Reviewed by Chris Arnsby. John Peel: "Hello and welcome to another Top of the Pops. I've got a bit of an explanation to do at the beginning of this one so..." Janice Long: "No but I was just going to...." John Peel: "Shut up. If you'd just be quiet a minute. What happened was that Bucks Fizz last week started their number and they go to the station and..." Janice Long: "To cut a long story short. Bucks Fizz."
 Bucks Fizz: Talking In Your Sleep. You need to go all the way back to 1981 and the 11/06/1981 edition to find the last time Bucks Fizz were considered a big enough draw to open Top of the Pops. On that occasion the song was Piece Of The Action, the follow up single to Making Your Mind Up. Viewers at the time wouldn't have noticed but watched back to back it's immediately obvious that the two performances of Talking In Your Sleep are identical. It's the same routine, performed on exactly the same stage, even some of the camera set ups are broadly similar (the production team probably reused the camera script to save time). I could believe this performance was recorded from the camera rehearsal for the 30/08/1984 show and simply edited across into this week's edition. It's only the camera pan from Janice Long and John Peel at the start that rules this out as an option.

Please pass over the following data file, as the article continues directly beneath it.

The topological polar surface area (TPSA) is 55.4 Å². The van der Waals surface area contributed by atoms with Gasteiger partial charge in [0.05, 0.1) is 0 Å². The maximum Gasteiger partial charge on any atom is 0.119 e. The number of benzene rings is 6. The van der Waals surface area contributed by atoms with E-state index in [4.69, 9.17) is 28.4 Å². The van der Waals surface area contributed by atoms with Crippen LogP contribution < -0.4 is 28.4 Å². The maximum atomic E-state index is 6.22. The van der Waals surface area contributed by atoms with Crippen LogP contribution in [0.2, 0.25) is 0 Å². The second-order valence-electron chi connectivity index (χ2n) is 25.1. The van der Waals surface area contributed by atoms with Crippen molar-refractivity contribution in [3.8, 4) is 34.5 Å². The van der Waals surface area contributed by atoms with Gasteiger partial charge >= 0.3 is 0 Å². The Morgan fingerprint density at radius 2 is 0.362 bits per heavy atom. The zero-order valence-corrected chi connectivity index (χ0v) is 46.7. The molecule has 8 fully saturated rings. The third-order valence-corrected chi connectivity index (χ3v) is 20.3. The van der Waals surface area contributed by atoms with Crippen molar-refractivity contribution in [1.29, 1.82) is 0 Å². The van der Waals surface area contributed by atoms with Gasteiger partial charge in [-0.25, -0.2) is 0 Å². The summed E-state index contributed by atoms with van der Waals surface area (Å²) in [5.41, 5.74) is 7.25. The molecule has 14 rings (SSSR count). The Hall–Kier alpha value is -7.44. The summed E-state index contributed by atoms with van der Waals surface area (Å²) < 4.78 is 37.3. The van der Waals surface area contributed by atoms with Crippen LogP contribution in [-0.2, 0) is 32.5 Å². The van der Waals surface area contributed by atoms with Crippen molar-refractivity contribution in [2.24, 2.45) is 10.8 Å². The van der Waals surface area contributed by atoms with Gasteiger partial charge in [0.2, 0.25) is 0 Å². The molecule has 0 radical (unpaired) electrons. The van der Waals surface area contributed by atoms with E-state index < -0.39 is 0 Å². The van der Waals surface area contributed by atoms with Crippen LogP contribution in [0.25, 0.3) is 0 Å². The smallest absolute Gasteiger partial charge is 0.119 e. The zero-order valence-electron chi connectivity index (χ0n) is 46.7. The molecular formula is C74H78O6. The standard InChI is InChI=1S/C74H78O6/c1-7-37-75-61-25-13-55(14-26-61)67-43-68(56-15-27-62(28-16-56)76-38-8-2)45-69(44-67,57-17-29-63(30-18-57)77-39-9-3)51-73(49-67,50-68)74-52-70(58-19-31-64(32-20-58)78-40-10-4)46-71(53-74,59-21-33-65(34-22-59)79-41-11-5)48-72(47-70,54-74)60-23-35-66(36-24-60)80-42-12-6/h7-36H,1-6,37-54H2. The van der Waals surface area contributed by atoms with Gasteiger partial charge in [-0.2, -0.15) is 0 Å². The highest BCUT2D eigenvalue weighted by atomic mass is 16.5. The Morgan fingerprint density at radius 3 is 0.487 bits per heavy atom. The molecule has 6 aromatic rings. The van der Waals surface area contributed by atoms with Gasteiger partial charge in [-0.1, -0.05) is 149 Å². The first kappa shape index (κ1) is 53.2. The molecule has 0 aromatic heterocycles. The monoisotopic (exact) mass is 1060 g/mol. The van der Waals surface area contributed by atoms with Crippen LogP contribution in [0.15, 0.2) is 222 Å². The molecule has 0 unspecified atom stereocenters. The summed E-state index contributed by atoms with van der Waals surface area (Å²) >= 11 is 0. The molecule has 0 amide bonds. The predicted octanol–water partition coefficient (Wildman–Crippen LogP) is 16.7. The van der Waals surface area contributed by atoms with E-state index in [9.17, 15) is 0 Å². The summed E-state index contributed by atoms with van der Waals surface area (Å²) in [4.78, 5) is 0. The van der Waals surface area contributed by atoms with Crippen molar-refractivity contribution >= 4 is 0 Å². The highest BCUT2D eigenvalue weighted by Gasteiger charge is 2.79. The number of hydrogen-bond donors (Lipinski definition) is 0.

The whole thing has an odd scent of contractual obligation about it. Were Bucks Fizz offered the chance to come back and open the next show as a way of smoothing ruffled egos? If they were, then why were they put back on the same stage to do the same dance routine? The end result looks like something negotiated by lawyers, although it almost certainly isn't.
Question two, what song got bumped so that Talking In Your Sleep could get a quick repeat? Not Malcolm McLaren's Madam Butterfly (Un Bel Di Vedremo), which is the highest climber of the week; up 17 places from 32 to 15. Madam Butterfly will be ignored by Top of the Pops. The same fate befell White Lines (Don't Do It) which never rated a mention during its seven week climb up the charts to number 7. Had Bucks Fizz not been back I think we'd have seen the video for Elton John's Passengers again, and Are You Ready? by Break Machine would have taken Passengers' place to be played out over the credits.
While I'm asking questions I can't answer, what was the plan for the live 30/08/1984 edition anyway? Presumably the train was expected to arrive during the video for I Called To Say I Love You which would have been easier to cut short.